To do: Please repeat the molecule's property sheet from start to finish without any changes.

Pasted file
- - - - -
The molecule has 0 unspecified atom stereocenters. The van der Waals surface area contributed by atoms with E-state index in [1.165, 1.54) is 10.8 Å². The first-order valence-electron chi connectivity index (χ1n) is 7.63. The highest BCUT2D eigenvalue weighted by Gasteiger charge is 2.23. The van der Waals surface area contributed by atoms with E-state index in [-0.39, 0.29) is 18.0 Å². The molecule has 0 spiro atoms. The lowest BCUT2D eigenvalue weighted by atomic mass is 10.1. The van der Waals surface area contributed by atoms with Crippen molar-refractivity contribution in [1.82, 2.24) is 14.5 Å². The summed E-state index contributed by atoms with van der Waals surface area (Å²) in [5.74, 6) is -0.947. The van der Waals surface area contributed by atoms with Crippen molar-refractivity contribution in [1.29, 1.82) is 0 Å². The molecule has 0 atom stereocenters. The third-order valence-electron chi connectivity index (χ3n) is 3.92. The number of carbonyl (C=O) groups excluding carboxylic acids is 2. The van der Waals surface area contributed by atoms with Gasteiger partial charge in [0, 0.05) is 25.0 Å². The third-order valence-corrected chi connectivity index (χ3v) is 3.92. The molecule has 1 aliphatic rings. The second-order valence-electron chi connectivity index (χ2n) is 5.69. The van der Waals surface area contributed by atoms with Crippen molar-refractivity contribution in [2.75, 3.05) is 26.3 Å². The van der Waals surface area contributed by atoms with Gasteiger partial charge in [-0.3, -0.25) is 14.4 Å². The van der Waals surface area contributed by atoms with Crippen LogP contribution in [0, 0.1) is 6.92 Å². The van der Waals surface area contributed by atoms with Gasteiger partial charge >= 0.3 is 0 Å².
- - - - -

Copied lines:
The molecule has 0 unspecified atom stereocenters. The van der Waals surface area contributed by atoms with E-state index in [1.165, 1.54) is 10.8 Å². The first-order valence-electron chi connectivity index (χ1n) is 7.63. The highest BCUT2D eigenvalue weighted by Gasteiger charge is 2.23. The van der Waals surface area contributed by atoms with E-state index in [-0.39, 0.29) is 18.0 Å². The molecule has 0 spiro atoms. The lowest BCUT2D eigenvalue weighted by atomic mass is 10.1. The van der Waals surface area contributed by atoms with Crippen molar-refractivity contribution in [1.82, 2.24) is 14.5 Å². The summed E-state index contributed by atoms with van der Waals surface area (Å²) in [5.74, 6) is -0.947. The van der Waals surface area contributed by atoms with Crippen molar-refractivity contribution in [1.29, 1.82) is 0 Å². The molecule has 0 atom stereocenters. The third-order valence-electron chi connectivity index (χ3n) is 3.92. The number of carbonyl (C=O) groups excluding carboxylic acids is 2. The van der Waals surface area contributed by atoms with Gasteiger partial charge in [0, 0.05) is 25.0 Å². The third-order valence-corrected chi connectivity index (χ3v) is 3.92. The molecule has 1 aliphatic rings. The second-order valence-electron chi connectivity index (χ2n) is 5.69. The van der Waals surface area contributed by atoms with Crippen molar-refractivity contribution in [2.75, 3.05) is 26.3 Å². The van der Waals surface area contributed by atoms with Gasteiger partial charge in [-0.3, -0.25) is 14.4 Å². The van der Waals surface area contributed by atoms with Crippen LogP contribution in [0, 0.1) is 6.92 Å². The van der Waals surface area contributed by atoms with Gasteiger partial charge >= 0.3 is 0 Å².